Early in life, Belle trained as a pianist and, after a stint at Columbia’s Teachers College, began her formal art education at the Edinburgh College of Art, where she studied from 1909 to 1915.  When the couple and their first son moved to London in 1915, Belle continued her studies both privately and at the Massy Art School.   Beginning in about 1918, Cramer began exhibiting at the London galleries and as part of The London Group, a progressive artist-led society founded in 1913.

 In 1922, an art critic writing for The Observer (London) described Cramer as “developing into a first class colourist” for work exhibited at The Women’s Academy at Olympia.  She exhibited often in group and solo exhibitions in during her years in London at various well-reviewed galleries including Adelphi Gallery, Arnold Haskell Gallery, Frank Rutter Gallery, the Cooling Galleries and Goupil Gallery.  Belle had her second son in 1924. 

Belle lived in London for 24 years.

 In 1939, the Cramers moved to St. Louis for Dr. Cramer’s new position in research at the Barnard Free Skin and Cancer Hospital.  Belle first began exhibiting in St. Louis just after her arrival when she was accepted into a juried exhibition at the St. Louis Art Museum in November 1940. Her first solo exhibition took place at the Eleanor Smith Galleries in 1941.  She exhibited for nearly 40 years at various galleries and at the St. Louis Artists Guild – the original location for which is still standing at 812 N. Union Boulevard.  By 1971 she had become “the Grande Dame of St. Louis painters” as described in the Bulletin of the St. Louis Art Museum upon acceptance of one of her paintings into the permanent collection.

Belle was a singular and beloved figure in the St. Louis art world during her nearly 40 years in the community.  After her husband’s death just 5 years after they arrived, Belle continued to build a meaningful life in her adopted midwestern city impacting countless art enthusiasts, collectors, institutions, colleagues and students as she devoted herself to studies, painting and teaching.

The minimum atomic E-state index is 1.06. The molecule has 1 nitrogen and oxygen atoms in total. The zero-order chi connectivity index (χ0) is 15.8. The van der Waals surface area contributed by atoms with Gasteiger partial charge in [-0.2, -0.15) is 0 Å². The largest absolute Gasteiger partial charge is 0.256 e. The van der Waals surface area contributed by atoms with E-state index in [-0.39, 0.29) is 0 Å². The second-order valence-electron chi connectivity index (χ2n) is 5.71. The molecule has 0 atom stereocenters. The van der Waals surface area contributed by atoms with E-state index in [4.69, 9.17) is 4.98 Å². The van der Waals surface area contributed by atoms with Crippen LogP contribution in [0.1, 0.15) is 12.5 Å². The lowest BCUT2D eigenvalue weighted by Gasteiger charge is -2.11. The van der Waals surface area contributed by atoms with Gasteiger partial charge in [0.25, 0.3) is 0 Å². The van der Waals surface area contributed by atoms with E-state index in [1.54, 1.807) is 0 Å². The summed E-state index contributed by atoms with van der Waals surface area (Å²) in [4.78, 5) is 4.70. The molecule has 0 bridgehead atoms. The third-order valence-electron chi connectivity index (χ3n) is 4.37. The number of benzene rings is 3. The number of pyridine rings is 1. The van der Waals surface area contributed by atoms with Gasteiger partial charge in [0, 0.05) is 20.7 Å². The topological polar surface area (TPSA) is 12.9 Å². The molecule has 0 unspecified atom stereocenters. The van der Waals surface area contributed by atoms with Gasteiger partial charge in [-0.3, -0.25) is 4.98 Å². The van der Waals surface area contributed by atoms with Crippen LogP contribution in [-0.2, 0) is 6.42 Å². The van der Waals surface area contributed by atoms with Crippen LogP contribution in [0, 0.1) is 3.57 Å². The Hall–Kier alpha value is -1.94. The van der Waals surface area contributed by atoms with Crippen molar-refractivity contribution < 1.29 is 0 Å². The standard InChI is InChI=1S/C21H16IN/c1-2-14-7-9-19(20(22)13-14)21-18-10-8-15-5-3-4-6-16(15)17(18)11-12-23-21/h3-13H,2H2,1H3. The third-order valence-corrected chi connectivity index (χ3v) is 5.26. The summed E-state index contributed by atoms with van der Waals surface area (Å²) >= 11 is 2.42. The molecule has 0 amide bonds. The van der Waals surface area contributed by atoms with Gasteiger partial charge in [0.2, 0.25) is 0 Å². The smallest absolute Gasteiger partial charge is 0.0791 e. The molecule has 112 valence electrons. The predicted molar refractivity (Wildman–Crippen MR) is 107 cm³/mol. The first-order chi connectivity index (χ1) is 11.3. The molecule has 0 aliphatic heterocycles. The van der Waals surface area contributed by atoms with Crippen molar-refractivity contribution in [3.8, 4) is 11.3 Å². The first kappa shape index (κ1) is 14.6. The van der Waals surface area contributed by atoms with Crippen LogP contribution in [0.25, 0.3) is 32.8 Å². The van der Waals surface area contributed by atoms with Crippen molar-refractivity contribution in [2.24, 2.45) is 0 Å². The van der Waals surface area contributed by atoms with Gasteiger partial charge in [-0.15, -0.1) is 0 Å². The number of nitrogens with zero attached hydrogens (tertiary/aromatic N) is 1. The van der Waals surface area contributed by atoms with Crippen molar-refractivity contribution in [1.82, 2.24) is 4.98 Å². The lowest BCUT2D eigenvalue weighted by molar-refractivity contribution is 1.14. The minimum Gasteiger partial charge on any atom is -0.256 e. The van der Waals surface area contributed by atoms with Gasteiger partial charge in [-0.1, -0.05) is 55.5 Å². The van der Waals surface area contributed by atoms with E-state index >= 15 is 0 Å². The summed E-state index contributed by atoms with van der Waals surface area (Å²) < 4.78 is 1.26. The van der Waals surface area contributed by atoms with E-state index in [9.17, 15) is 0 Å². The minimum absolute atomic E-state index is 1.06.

In 1950 and 1953, Belle showed solo exhibitions at the Van Diemen-Lilienfeld Galleries in New York.  And throughout the 1950s, went on to study painting under Paul Burlin, perhaps her most influential teacher, both at University of Southern California and at Washington University in St. Louis.  She also studied print making under Fred Conway at Washington University in St. Louis.

Her numerous group exhibitions include those with The Group 15 – a progressive St. Louis artist collective whose number included luminaries of the mid-century art community at the time:  Fred Becker, Paul Burlin, Fred Conway, Werner Drewes, William Fett, Charles Quest, E. Oscar Thalinger and Carly Holty.   Belle is known to have feted guests with fabulous salon-style art showings in her Delmar Avenue apartment and her circle of friends included Joseph Pulitzer, Jr.   One of her 1950 New York exhibits was reviewed by Aline Saarinen who called the paintings “joyous, sensitive and imaginative.”

 Belle Cramer died in St. Louis, Missouri on September 9, 1978 at the age of 95.